Original depth inside a simple flavour
At Matsunotsukasa we aim to always be true to ourselves in brewing sake.
A few simple things make Matsunotsukasa what it is: we start with carefully selected local ingredients,
sake-specific rice grown nearby and water drawn up from 120 m underground.
Our brewing water comes from the underflow of the Echigawa River, which rises in the Suzuka mountain range.
We take the water from where it runs under an expanse of bedrock at a depth of 120 m.
All of our sake rice is grown under direct contract and close supervision, then painstakingly milled by brewery staff.
Sake takes its flavour from koji※1※, and we produce koji-inoculated rice by the box method※2※ and brew
with our own yeast cultures using sokujo※3※ or kimoto※4※ starters as suited to the style of sake.
We take great care when producing sake, brewing the main ferment in small batches (1.2 t or less)
in order to achieve complete fermentation at relatively low temperatures,
and storing bottled sake on site at low temperatures (5℃ or lower),
all to produce the best sake possible based on our extensive brewing experience.
This careful process produces the rich, distinctive Matsunotsukasa flavour.
※1 Koji, Aspergillus oryzae, is a filamentous fungus used to ferment many foods in traditional Japanese cuisine, such as miso, mirin and soy sauce.
※2 The "box" method is a small-batch, labour-intensive process for inoculating steamed rice with koji and allowing it to propagate before being added to the starter or main fermentation.
※3 Sokujo is a modern, fast fermentation starter method that uses commercially produced lactic acid to create an environment friendly to the yeast needed for fermentation but hostile to other, undesirable microorgansims.
※4 Kimoto is a traditional and labour-intensive fermentation starter method where steamed and inoculated rice is pounded and mixed by hand, and the starter is left out in the brewery so that naturally present lactic acid bacteria and yeast can enter and start fermentation.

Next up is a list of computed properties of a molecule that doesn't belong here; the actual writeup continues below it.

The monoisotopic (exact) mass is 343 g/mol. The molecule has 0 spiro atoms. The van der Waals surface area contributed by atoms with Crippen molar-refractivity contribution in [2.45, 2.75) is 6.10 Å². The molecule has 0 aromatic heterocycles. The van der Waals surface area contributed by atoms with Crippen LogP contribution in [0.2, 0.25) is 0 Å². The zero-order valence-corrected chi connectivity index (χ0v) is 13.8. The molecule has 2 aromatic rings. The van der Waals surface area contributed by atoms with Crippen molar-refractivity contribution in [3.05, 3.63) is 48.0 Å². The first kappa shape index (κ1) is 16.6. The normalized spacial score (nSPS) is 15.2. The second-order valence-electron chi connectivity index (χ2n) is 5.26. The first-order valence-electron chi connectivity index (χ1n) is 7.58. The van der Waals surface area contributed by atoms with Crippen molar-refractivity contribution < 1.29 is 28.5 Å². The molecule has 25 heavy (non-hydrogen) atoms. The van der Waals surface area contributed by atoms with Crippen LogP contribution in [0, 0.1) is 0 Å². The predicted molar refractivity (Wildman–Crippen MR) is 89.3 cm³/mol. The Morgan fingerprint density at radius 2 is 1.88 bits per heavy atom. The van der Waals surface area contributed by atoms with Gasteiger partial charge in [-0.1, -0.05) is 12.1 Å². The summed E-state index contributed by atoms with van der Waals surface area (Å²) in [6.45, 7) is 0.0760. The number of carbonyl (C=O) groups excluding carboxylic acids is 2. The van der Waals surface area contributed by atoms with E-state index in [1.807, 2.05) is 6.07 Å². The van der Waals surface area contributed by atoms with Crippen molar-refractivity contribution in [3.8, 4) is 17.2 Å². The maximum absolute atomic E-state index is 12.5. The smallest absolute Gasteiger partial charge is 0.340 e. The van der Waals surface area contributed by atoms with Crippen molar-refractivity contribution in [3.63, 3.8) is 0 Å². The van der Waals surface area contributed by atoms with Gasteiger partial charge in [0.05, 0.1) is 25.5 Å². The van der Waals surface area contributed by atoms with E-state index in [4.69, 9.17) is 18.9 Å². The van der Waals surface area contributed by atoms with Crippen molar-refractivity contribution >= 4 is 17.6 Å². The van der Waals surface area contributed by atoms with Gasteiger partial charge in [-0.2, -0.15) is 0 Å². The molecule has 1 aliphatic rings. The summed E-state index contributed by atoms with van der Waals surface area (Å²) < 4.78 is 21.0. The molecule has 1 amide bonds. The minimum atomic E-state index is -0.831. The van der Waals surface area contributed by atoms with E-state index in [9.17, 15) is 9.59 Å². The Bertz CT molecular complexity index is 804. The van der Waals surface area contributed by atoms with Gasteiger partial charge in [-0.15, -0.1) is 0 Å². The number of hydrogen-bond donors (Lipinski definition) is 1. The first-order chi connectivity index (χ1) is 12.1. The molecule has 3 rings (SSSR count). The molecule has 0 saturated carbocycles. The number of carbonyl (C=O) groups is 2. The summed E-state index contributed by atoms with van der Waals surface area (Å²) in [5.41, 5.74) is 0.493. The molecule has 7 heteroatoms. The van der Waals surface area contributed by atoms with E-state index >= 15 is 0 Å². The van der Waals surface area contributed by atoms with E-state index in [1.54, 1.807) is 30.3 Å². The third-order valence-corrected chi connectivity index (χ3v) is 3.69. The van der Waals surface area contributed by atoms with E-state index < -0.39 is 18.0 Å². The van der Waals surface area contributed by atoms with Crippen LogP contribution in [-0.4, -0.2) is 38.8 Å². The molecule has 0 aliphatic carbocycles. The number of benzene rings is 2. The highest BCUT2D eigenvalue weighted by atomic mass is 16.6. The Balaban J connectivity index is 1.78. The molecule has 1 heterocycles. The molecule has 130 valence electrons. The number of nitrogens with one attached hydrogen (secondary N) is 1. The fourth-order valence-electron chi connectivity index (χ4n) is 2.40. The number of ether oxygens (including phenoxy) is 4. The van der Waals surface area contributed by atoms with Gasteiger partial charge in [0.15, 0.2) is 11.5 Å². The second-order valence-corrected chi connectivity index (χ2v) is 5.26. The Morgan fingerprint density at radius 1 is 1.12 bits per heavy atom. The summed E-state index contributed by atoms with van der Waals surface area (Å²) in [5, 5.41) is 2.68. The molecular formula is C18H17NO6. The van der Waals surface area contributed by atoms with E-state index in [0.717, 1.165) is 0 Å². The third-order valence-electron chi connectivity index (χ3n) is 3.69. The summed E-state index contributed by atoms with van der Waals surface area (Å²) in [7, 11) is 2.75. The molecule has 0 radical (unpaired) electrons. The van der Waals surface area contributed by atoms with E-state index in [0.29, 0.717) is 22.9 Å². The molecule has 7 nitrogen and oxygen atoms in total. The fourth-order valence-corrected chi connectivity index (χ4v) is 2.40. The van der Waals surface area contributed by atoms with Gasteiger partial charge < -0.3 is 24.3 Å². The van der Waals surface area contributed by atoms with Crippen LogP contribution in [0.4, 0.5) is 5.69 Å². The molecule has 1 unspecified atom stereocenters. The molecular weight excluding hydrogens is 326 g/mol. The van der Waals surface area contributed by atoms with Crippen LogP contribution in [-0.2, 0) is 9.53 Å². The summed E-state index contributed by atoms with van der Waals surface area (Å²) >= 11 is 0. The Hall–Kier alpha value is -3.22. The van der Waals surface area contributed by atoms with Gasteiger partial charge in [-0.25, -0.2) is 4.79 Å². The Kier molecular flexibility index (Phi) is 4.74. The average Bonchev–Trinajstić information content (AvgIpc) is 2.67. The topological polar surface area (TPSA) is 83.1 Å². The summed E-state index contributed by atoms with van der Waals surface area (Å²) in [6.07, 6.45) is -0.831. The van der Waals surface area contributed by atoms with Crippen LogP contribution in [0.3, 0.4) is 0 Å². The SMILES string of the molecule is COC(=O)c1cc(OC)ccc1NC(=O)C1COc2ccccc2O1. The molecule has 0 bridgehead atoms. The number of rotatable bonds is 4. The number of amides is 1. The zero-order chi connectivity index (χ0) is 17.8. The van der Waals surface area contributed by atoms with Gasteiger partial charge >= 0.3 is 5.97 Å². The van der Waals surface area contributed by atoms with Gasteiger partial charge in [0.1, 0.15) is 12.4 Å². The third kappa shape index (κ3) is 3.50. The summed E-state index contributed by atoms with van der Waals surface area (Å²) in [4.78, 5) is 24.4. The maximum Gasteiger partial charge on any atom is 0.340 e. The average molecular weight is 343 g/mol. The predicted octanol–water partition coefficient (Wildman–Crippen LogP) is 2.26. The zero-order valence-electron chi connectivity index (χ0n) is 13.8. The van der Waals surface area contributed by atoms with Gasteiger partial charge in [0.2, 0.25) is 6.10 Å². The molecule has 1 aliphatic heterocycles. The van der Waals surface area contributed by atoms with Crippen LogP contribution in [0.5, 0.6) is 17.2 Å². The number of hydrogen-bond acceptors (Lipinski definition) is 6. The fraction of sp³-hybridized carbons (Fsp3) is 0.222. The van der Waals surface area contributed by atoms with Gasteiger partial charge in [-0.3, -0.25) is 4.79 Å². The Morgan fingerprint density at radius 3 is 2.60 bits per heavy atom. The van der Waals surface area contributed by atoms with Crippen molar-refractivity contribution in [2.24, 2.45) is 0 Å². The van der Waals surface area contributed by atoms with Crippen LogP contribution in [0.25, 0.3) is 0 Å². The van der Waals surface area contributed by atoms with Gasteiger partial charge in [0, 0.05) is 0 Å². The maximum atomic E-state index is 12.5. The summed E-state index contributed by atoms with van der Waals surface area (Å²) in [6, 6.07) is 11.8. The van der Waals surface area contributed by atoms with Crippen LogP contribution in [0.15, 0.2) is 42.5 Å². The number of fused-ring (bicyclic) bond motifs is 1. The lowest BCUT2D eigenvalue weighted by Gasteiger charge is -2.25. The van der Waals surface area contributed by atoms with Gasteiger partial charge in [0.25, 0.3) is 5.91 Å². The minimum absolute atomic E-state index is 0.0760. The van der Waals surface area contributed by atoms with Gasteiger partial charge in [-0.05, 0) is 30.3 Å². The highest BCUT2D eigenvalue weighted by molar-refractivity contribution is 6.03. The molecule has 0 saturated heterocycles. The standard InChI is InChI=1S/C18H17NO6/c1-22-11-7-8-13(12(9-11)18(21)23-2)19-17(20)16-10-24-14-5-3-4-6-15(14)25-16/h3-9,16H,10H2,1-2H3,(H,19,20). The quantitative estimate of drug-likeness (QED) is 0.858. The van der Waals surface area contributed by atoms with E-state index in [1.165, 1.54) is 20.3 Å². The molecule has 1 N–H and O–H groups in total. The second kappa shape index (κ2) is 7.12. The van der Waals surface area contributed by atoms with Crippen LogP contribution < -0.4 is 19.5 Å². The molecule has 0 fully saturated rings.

- I want to constantly question the essence of Japanese sake,
and seek out what is important over and above flavour
- My creed for sake brewing, both past and future, is that you cannot create while actively aiming for a specific goal.
- My brewing style may look very sparse and modest to an outsider, but our sake is born from everything that makes up this brewery. Conserving its mild character is important to me, and this means that the hand of the maker should not be reflected too strongly in the sake. I'd like everyone who drinks Matsunotsukasa to experience calm and tranquillity. Sake that's so flamboyant as to be startling or sake that people exclaim over just doesn't feel right to me, and it's not something I can make. My sake has the same calmness you feel in the idyllic rural setting you see all around us. You could say that what everyone at the brewery is aiming for is a sake that's not too unsophisticated but has some refined elements.
- The sake carries hints of the essence of everything that surrounds us right now. The speed at which information can be sent out via social networking increases year on year. In Japan and overseas, all kinds of sake events are being held for professionals and the public alike. The industry is changing beyond all recognition but I won't be swayed by the fashions of the day. I want to constantly question the essence of Japanese sake, and seek out what is important over and above flavour.
- There's no meaning in making a technically demanding and extravagant sake if it ends up being weak. And coarse sakes that turn their backs on craftsmanship and technique present an artificial ideal that covers over their true nature. My brewing style makes sake feel like a natural product, even though it's something that would never occur naturally. In its truest sense it's like the water or air around us, or the affinity between body and soul, something I dream of and want to devote myself to until you can feel the atmosphere of the brewery, the personality of the chief brewer and staff, the scenery of the fields that surround us, so that the people who drink it will experience the calm and tranquillity that come from these many elements merging harmoniously into one.
- To achieve this, I try to avoid going too far in any one direction and instead seek out flavour alone, experimenting with different factors like ginjo-style brewing※5※, kimoto※6※ starters or organic farming, constantly challenging myself with something new to advance not just Matsunotsukasa but also Japanese sake as a whole.
Although I still have a long way to go, I hope that those who drink our sake will enjoy it both now and for many years to come.
- ※5 Ginjo-style brewing involves a long, slow fermentation at cooler temperatures to develop certain distinctive aromas and flavours.
- ※6 Kimoto is a traditional and labour-intensive fermentation starter method where steamed and inoculated rice is pounded and mixed by hand, and the starter is left out in the brewery so that naturally present lactic acid bacteria and yeast can enter and start fermentation.